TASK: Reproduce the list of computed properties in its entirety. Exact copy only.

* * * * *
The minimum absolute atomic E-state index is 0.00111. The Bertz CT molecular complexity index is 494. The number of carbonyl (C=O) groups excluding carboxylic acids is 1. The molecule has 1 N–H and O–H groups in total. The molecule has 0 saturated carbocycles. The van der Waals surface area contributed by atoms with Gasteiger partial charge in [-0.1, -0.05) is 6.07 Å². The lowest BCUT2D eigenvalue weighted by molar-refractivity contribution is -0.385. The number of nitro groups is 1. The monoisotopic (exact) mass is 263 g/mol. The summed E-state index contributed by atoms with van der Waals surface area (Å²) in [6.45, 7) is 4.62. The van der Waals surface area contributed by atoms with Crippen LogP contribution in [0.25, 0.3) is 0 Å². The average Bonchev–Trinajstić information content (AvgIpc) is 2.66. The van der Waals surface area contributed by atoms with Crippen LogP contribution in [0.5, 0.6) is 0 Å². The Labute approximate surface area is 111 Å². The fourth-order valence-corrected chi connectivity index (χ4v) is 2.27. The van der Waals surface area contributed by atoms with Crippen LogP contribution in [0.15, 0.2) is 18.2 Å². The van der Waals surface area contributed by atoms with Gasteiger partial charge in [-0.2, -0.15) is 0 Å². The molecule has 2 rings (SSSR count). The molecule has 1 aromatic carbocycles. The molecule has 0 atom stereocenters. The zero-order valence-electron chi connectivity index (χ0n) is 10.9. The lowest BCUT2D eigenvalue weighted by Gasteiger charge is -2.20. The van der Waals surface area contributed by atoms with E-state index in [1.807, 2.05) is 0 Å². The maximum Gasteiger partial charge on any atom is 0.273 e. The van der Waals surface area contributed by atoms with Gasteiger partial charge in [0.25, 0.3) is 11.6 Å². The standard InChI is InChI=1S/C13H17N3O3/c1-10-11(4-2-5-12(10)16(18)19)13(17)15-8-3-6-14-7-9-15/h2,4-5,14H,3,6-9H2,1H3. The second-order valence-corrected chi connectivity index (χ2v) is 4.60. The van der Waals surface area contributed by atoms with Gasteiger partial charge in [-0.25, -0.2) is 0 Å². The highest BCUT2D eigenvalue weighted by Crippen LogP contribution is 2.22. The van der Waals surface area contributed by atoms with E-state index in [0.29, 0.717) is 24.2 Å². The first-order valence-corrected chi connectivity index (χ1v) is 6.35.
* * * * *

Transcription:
The minimum absolute atomic E-state index is 0.00111. The Bertz CT molecular complexity index is 494. The number of carbonyl (C=O) groups excluding carboxylic acids is 1. The molecule has 1 N–H and O–H groups in total. The molecule has 0 saturated carbocycles. The van der Waals surface area contributed by atoms with Gasteiger partial charge in [-0.1, -0.05) is 6.07 Å². The lowest BCUT2D eigenvalue weighted by molar-refractivity contribution is -0.385. The number of nitro groups is 1. The monoisotopic (exact) mass is 263 g/mol. The summed E-state index contributed by atoms with van der Waals surface area (Å²) in [6.45, 7) is 4.62. The van der Waals surface area contributed by atoms with Crippen LogP contribution in [0.25, 0.3) is 0 Å². The average Bonchev–Trinajstić information content (AvgIpc) is 2.66. The van der Waals surface area contributed by atoms with Crippen LogP contribution in [0.5, 0.6) is 0 Å². The Labute approximate surface area is 111 Å². The fourth-order valence-corrected chi connectivity index (χ4v) is 2.27. The van der Waals surface area contributed by atoms with Crippen LogP contribution in [0.15, 0.2) is 18.2 Å². The van der Waals surface area contributed by atoms with Gasteiger partial charge in [-0.2, -0.15) is 0 Å². The molecule has 2 rings (SSSR count). The molecule has 1 aromatic carbocycles. The molecule has 0 atom stereocenters. The zero-order valence-electron chi connectivity index (χ0n) is 10.9. The lowest BCUT2D eigenvalue weighted by Gasteiger charge is -2.20. The van der Waals surface area contributed by atoms with E-state index in [1.807, 2.05) is 0 Å². The maximum Gasteiger partial charge on any atom is 0.273 e. The van der Waals surface area contributed by atoms with Gasteiger partial charge in [0.25, 0.3) is 11.6 Å². The standard InChI is InChI=1S/C13H17N3O3/c1-10-11(4-2-5-12(10)16(18)19)13(17)15-8-3-6-14-7-9-15/h2,4-5,14H,3,6-9H2,1H3. The second-order valence-corrected chi connectivity index (χ2v) is 4.60. The van der Waals surface area contributed by atoms with Gasteiger partial charge in [-0.25, -0.2) is 0 Å². The highest BCUT2D eigenvalue weighted by Crippen LogP contribution is 2.22. The van der Waals surface area contributed by atoms with E-state index in [0.29, 0.717) is 24.2 Å². The first-order valence-corrected chi connectivity index (χ1v) is 6.35.